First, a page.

Thursday, October 21, 2021

Consider an inoculant if planting into fields 3-5 years without soybeans

• By David Moseley and Rasel Parvej •

soybean nodulation
Bradyrhizobium japonicum bacteria nodules attached to the roots of a soybean plant at the V3 growth stage. A penny gives perspective to the size of the nodules — photo courtesy LSU AgCenter

I am hearing that producers may plant soybean in fields that have not been planted to soybean during the last few years. Soybean plants have the ability to fix nitrogen, however, the seed should be inoculated with Bradyrhizobium japonicum bacteria when planting into fields that were not planted to soybean for the previous three to five years.

In addition, seed should be inoculated if the field has been under sustained flooded conditions (e.g. heavy rains or rice fields).

Molybdenum is an essential nutrient for nitrogen fixation but is less available if the soil pH is below 6.2. If soil pH is below 6.2, a molybdenum seed treatment is also recommended; however, if a soybean inoculant is to be used in conjunction with a molybdenum, seed treatment the seed should be treated the day of planting

Put to the test

A planting date trial at the Dean Lee Research Station was established on March 30, 2020. It has been between five to six weeks since planting; therefore, this is a good time to evaluate for active nitrogen fixation.

Soybean plants are able to fix up to 70% to 75% of their nitrogen requirement by converting atmospheric nitrogen gas (N2) into ammonium (NH4+). This nitrogen fixation process is from a symbiotic relationship between the soybean plant and Bradyrhizobium japonicum bacteria colonies living on the soybean root.

The colonies appear in the form of nodules attached to the root. The remaining nitrogen requirement of the soybean plant is usually available from the soils, with no supplemental nitrogen required. Furthermore, applying supplemental nitrogen to soybean plants can decrease the amount of nitrogen fixed through the symbiotic relationship.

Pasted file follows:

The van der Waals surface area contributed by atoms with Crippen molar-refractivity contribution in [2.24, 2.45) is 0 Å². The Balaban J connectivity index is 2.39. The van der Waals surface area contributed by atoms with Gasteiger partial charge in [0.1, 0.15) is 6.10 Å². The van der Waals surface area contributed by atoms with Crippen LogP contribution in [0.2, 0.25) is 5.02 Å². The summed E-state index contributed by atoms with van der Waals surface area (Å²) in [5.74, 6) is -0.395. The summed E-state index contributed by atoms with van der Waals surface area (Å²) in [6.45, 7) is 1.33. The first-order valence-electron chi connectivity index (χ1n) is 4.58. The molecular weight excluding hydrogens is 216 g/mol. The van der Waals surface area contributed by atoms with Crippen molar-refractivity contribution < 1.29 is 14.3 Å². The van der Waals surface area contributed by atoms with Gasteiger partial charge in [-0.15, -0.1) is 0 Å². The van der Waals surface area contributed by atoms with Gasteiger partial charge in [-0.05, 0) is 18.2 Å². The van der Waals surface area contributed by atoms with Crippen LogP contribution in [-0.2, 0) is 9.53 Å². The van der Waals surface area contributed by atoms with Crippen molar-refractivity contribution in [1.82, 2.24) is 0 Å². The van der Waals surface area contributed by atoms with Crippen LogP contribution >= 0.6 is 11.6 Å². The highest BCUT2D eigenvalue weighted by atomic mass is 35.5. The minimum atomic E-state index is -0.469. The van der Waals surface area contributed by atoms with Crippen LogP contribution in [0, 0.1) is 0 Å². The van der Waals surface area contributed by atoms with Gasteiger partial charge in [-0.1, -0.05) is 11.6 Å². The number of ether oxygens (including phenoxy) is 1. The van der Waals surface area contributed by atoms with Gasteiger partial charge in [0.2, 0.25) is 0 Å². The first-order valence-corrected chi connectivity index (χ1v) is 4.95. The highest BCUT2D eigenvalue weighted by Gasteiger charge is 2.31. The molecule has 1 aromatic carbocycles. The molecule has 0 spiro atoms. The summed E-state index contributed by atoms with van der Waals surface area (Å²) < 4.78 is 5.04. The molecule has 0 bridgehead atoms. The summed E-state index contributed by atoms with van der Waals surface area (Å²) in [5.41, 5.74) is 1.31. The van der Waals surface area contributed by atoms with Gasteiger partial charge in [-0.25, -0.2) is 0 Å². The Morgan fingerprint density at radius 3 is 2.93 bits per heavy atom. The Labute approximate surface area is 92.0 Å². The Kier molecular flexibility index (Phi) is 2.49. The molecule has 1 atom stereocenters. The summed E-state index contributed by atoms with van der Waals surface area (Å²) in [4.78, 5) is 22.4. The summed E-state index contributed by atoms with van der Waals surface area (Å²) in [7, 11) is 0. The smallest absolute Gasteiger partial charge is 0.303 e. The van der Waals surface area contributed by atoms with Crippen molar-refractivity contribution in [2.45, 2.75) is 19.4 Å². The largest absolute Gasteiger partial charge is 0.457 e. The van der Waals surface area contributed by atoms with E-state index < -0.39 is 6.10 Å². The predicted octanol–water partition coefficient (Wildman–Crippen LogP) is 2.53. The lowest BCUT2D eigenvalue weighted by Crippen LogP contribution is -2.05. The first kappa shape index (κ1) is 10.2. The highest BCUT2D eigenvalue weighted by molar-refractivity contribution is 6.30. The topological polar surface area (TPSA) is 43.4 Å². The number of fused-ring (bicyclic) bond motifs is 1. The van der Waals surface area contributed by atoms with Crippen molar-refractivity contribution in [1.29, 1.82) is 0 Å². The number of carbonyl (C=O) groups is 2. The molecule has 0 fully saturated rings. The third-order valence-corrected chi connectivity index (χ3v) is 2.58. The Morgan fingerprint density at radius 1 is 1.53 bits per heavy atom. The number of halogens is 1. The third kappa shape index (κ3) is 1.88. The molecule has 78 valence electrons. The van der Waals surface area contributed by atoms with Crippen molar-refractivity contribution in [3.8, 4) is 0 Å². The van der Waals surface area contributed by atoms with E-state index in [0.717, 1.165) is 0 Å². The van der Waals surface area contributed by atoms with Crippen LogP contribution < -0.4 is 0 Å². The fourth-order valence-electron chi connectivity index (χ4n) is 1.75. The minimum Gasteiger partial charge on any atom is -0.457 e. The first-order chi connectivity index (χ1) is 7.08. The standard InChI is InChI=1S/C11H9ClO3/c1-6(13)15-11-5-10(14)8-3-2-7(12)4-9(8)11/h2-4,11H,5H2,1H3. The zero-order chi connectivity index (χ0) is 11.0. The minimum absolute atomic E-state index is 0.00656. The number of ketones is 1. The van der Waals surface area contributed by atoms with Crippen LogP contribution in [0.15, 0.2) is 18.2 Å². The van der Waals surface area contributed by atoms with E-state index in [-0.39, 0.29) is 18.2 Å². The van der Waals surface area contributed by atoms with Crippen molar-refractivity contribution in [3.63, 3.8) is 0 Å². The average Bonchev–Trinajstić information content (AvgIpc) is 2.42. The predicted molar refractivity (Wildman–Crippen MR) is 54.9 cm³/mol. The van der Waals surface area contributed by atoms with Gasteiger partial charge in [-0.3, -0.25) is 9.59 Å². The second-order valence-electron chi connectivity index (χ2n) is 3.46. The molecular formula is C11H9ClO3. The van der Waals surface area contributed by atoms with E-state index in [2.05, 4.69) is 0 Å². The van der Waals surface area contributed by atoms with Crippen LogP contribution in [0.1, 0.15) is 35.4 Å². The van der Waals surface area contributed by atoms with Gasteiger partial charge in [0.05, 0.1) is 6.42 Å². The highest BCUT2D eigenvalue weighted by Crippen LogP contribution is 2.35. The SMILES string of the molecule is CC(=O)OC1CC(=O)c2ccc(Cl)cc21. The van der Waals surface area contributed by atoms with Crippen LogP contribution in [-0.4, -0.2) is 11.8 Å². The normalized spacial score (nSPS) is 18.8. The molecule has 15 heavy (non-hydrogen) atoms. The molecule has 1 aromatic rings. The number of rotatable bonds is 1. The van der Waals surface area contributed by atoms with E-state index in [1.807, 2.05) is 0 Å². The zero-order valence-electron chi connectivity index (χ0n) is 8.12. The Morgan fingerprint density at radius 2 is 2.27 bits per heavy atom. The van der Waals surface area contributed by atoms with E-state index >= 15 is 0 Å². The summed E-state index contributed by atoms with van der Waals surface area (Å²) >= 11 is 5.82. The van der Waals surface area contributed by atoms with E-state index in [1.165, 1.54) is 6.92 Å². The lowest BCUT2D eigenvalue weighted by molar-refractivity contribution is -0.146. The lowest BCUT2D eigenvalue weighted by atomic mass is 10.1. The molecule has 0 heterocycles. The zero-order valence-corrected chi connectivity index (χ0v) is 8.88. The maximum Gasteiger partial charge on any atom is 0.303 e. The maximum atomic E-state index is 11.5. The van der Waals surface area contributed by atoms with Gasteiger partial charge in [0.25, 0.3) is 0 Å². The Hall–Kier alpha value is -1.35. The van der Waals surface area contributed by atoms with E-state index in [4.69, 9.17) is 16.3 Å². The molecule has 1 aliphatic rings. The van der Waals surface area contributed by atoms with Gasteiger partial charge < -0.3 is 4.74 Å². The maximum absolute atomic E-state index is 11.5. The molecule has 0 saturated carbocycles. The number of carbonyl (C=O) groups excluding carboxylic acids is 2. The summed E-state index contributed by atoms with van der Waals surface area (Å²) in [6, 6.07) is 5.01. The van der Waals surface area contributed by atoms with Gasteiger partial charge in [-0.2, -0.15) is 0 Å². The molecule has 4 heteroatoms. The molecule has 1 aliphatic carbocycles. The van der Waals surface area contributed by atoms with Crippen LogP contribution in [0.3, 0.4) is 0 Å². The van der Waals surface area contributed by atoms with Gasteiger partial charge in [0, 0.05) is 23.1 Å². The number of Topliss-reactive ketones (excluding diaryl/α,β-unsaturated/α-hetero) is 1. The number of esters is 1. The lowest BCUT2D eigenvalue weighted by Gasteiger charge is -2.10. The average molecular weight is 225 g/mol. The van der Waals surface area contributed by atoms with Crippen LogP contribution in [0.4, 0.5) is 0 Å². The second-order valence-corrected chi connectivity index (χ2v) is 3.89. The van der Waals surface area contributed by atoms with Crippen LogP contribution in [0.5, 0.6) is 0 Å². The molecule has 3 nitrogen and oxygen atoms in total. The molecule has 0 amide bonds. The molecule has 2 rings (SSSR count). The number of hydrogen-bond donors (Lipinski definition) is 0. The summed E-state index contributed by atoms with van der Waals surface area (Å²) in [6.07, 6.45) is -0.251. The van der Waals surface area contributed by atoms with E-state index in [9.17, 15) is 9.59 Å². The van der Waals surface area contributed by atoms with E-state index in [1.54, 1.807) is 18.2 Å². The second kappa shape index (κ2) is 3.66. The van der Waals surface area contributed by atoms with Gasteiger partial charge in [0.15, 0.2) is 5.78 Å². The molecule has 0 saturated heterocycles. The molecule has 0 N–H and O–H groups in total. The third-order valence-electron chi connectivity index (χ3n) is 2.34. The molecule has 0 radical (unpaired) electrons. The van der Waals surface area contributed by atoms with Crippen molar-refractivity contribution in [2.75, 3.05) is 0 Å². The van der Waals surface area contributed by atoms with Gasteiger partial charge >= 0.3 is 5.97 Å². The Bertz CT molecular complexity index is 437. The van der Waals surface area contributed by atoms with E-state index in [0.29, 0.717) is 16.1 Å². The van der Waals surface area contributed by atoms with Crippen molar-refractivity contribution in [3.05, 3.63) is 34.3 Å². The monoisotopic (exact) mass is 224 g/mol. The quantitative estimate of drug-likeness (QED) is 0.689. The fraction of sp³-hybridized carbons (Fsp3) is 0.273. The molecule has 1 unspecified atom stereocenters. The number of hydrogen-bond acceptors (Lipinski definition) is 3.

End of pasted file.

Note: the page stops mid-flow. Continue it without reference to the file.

The seed should be inoculated with Bradyrhizobium japonicum bacteria when planting into fields that were not planted to soybean for the previous three to five years and in fields that were previously under sustained flooded conditions.

Unfortunately, the symbiotic nitrogen fixation process can fail under certain environmental conditions. Soils that are coarse-textured, compacted, have low or high pH, contain high residual soil nitrogen levels or are flooded for three or more days may negatively affect the nitrogen fixation process.

In low-pH soils, nitrogen fixation is negatively affected due to the low availability of molybdenum (Mo), a key component of the nitrogenase enzyme that drives the biological nitrogen fixation process. Poor nodulation may also result from unhealthy soybean plants that cannot supply an adequate amount of carbohydrates to the bacteria.

Molybdenum and inoculants

Soybeans should be planted in fields with a soil pH around 6.5. If soybeans are planted in fields below 6.0 pH, molybdenum should be applied as a seed treatment. However, molybdenum should not be used as a seed treatment with Rhizobium inoculum unless planting immediately after treating the seed.

Fields with soybean plants showing nitrogen deficiency (short and pale green to yellow plants with non-prominent veins) should be evaluated for poor nodulation by digging up and washing the roots.

At the V3 to V5 growth stages, at least seven nodules (2 millimeters or greater in size) with a pink or red colored cross-section should be found in each plant. If the plants show nitrogen deficiency, applying supplemental nitrogen may be economical. If applying nitrogen, use granular/dry nitrogen fertilizers that would reduce foliage burning.

The rate of supplemental nitrogen required depends on soybean growth stage, average yield history and available nitrogen from the soil. Usually, soybeans remove about 4 pounds of nitrogen per bushel of grain harvested.

Dr. David Moseley is LSU AgCenter Extension soybean specialist. He may be reached at dmoseley@agcenter.lsu.edu. Dr.Rasel Parvej is LSU AgCenter agronomist.

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